Kyrgyzstan’s new president-elect Almazbek Atambayev has once again hinted that he wants the US Transit Center at Manas out of Kyrgyzstan by the time coalition forces leave Afghanistan. “In 2014 the United States will have to withdraw its military base from the ‘Manas’ international airport,” Atambayev said on November 1 (www.regnum.ru).
Instead, Atambayev proposed that the United States revamp the center into a civilian cargo transfer point. The new leader also said that he will continue talks with the Pentagon on the center’s future to ensure that Kyrgyzstan abides by all its international commitments. Atambayev’s statement should not be seen as a direct threat to the US military presence in Bishkek, but rather as part of his strategy to establish himself as the nation’s new leader capable of decisive foreign policy. In the October 30 elections, Atambayev won the presidency with 63 percent support. His strongest competitors, the leader of Butun Kyrgyzstan Adakhan Madumarov and the leader of Ata-Jurt Kamchybek Tashiyev, each earned approximately 14 percent (www.shailoo.gov.kg, October 30).
Under Atambayev’s leadership, Kyrgyzstan will indeed prioritize Russian-led initiatives and mimic Prime Minister Vladimir Putin’s political course. But keeping the West interested in Kyrgyzstan will help Atambayev retain his bargaining chip against Moscow’s pressure for even greater integration. Moscow has been reportedly insisting that Atambayev prolong the contract on the Kant airbase for another 49 years. So far, Kyrgyz political leaders have avoided making this commitment.
Atambayev’s predecessors – Kurmanbek Bakiyev and Askar Akayev – faced similar challenges of maintaining a balance between the Unites States and Russia. Trying to bargain for the best deal, Bakiyev spoiled the country’s relations with both Russia and the United States. Akayev, in turn, ended up blaming the West for turning against him and found refuge in Russia after being ousted in 2005.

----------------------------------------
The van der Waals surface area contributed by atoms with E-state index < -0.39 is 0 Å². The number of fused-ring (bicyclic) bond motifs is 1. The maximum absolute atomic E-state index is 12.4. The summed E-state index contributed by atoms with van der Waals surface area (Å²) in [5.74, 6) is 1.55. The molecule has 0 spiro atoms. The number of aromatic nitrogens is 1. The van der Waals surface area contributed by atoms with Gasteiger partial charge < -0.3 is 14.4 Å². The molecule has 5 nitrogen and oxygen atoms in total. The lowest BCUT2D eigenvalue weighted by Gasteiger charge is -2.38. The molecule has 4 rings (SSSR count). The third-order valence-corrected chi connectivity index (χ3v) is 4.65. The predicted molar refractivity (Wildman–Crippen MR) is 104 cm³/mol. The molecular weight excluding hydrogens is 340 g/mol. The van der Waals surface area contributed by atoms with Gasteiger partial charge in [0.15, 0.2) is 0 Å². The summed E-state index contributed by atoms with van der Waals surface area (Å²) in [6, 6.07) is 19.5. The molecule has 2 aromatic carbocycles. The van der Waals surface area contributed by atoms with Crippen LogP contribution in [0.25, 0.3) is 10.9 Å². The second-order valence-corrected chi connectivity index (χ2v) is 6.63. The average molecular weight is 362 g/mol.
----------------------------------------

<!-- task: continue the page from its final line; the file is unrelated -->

The tides of external influences on Kyrgyzstan often reflect the direction of US-Russian relations. For a brief period when Washington and Moscow seemed to be genuinely “resetting” their relationship to a post-Cold War mode, the status of the US Transit Center was not contended within Kyrgyzstan. The center’s future depends, therefore, more on how US-Russian relations play out before 2014 rather than on Atambayev’s personal decision.
By cherishing closer ties with Russia, Atambayev also reflects his constituency’s preferences. The majority of Kyrgyz welcome greater cooperation with Russia mostly because it is the main source of revenue for many families who shuttle trade to Russia or whose relatives work there as labor migrants. This strategy has proved to be efficient for Atambayev and he sees little incentive to change this pro-Russian course now. If either Madumarov or Tashiyev had won the presidential race, they, too, would have shifted the country’s foreign policy closer to Moscow. Only a very limited number of Kyrgyzstanis in fact see the United States or other Western powers as viable or trusted partners.
According to the International Republican Institute’s opinion poll results, 91 percent of people in Kyrgyzstan believe that Russian-Kyrgyz relations are “good” and around 70 percent tentatively support Kyrgyzstan’s prospective membership at the Russian-led Customs Union (http://goo.gl/1SnyA). Similar to perceptions in Russia, ties with Washington and Moscow are often seen as a zero-sum game in Kyrgyzstan.
An Internet poll by M-Vektor conducted last year showed that 89 percent of respondents consider that Russia is Kyrgyzstan’s most important political partner (http://goo.gl/sWmbC). Only 0.8 percent of respondents said that Kyrgyzstan must prioritize ties with the United States. Cooperation with China and Kazakhstan scored stronger support in this poll than the US. More importantly, according to the poll, only 17 percent consider that the US Transit Center should remain in Kyrgyzstan, compared to 87 percent supporting the Russian airbase in Kant.
Atambayev is a populist leader and built his presidential campaign largely based on public opinion. In the run up to the elections, Atambayev exploited his contacts with Russia as part of his campaign. He met both with Putin and Kyrgyz labor migrants. The strategy paid off, establishing him as “Kyrgyzstan’s Putin” in some parts of the country.
From Moscow’s point of view, by having Atambayev as president, the Kremlin has one single actor within Kyrgyzstan to work with. To date Kyrgyzstan’s foreign policy did not have one source but multiple bodies, the president, parliament, and prime minister prioritized different interests. Atambayev is yet to demonstrate if he can do a better job of balancing the country’s ties between Moscow and other international partners.